A Deal With The Right Devil

A Deal With The Right Devil

How do you replace an El Chapo? Insert an El Mayo. The thing about arresting a drug lord is, it rarely makes any difference.

If, as expected, Ismael “El Mayo” Zambada-Garcia replaces Joaquin “El Chapo” Guzmán Loera—the kingpin arrested February 22, as head of Sinaloa—the close relationship between the U.S. government and the most powerful drug trafficking organization in the world seems likely to continue.

This relationship was revealed during the trial of El Mayo’s son, Sinaloa logistics coordinator Jesus Vicente Zambada-Niebla. Court documents show that, by the U.S. government's own admission, a lawyer for the cartel served as an intermediary between the Drug Enforcement Administration (DEA) and Sinaloa leadership. For nearly ten years, that lawyer, Humberto Loya-Castro, provided the DEA with information the defense characterizes as intelligence on rival cartels.

The arrangement, according to the defense, gave the cartel’s leaders immunity and free rein “to continue their narcotics trafficking business in the United States and Mexico without interference.” Other evidence reported by WhoWhatWhy and Narco News lends credence to the possibility that such a deal was in fact reached.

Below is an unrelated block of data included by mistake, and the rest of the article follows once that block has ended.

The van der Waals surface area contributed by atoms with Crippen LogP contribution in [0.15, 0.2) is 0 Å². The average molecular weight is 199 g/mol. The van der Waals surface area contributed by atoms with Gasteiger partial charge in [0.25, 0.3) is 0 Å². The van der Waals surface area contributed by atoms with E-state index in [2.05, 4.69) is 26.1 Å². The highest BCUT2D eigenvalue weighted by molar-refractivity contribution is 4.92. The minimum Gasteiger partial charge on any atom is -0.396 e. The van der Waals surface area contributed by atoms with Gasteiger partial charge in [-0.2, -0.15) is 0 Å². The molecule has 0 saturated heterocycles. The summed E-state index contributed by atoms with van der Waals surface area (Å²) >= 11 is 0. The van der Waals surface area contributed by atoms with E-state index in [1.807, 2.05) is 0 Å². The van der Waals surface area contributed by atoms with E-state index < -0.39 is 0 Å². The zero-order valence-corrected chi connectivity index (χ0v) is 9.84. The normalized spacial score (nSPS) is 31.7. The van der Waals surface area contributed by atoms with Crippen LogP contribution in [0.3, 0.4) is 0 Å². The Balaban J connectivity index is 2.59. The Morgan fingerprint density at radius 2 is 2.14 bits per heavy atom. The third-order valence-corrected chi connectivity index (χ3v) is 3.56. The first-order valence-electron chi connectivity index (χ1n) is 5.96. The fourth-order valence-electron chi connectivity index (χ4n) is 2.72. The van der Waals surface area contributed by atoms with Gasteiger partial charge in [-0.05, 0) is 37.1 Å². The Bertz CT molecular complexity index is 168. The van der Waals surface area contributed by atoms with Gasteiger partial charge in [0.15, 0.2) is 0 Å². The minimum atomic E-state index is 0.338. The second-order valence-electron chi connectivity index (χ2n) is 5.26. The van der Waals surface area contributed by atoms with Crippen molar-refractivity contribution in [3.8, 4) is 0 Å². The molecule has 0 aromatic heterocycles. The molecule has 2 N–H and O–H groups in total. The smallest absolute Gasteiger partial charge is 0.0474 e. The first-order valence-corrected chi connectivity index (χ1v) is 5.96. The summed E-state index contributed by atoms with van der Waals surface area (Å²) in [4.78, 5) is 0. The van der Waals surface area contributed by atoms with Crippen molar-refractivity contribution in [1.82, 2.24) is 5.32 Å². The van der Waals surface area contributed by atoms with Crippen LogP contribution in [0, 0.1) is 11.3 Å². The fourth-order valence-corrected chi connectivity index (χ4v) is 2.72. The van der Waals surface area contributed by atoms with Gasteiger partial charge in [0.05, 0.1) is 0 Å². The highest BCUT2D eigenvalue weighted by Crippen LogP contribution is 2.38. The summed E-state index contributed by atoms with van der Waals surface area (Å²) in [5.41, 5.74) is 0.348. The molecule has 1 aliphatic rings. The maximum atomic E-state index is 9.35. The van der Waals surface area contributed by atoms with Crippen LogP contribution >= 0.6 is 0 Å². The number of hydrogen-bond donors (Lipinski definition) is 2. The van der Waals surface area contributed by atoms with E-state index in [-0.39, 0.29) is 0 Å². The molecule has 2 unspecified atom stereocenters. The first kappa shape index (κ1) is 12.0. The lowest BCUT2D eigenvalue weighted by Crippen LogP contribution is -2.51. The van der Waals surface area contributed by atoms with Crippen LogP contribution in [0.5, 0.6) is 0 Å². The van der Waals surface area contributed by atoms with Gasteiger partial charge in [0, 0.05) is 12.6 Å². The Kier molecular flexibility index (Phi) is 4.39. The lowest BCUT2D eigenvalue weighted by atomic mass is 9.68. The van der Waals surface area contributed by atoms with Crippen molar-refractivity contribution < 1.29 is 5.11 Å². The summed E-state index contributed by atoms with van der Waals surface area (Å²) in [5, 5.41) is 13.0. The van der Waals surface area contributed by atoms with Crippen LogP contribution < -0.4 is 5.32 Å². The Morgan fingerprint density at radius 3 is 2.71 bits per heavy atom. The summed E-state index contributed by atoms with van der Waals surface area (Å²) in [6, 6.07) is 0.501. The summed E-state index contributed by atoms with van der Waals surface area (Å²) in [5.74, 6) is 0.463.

Drug kingpins tend to become unpredictable troublemakers, and El Chapo's arrest may have been a way to get a more cooperative El Mayo in power. El Mayo tried to arrange a deal with the DEA in January 2009. That's when Loya-Castro told the agency El Mayo wanted his son to cooperate with them to work off his pending drug charges.

Indeed, the son, Zambada-Niebla, may take a settlement in the coming days, according to a recent Proceso report. He “agreed to produce information in order to avoid a potential life sentence,” the article stated in Spanish. In other words, Business as usual—intelligence on rival cartels for DEA, unimpeded smuggling for Sinaloa—may continue.

We asked one of the attorneys defending Zambada-Niebla, Fernando X. Gaxiola, for his perspective. He couldn't comment on his client's case directly, but his remarks on the drug war support the picture of a tangled DEA-Sinaloa relationship emerging from investigative journalists.

Read the rest of the story at WhoWhatWhy.com


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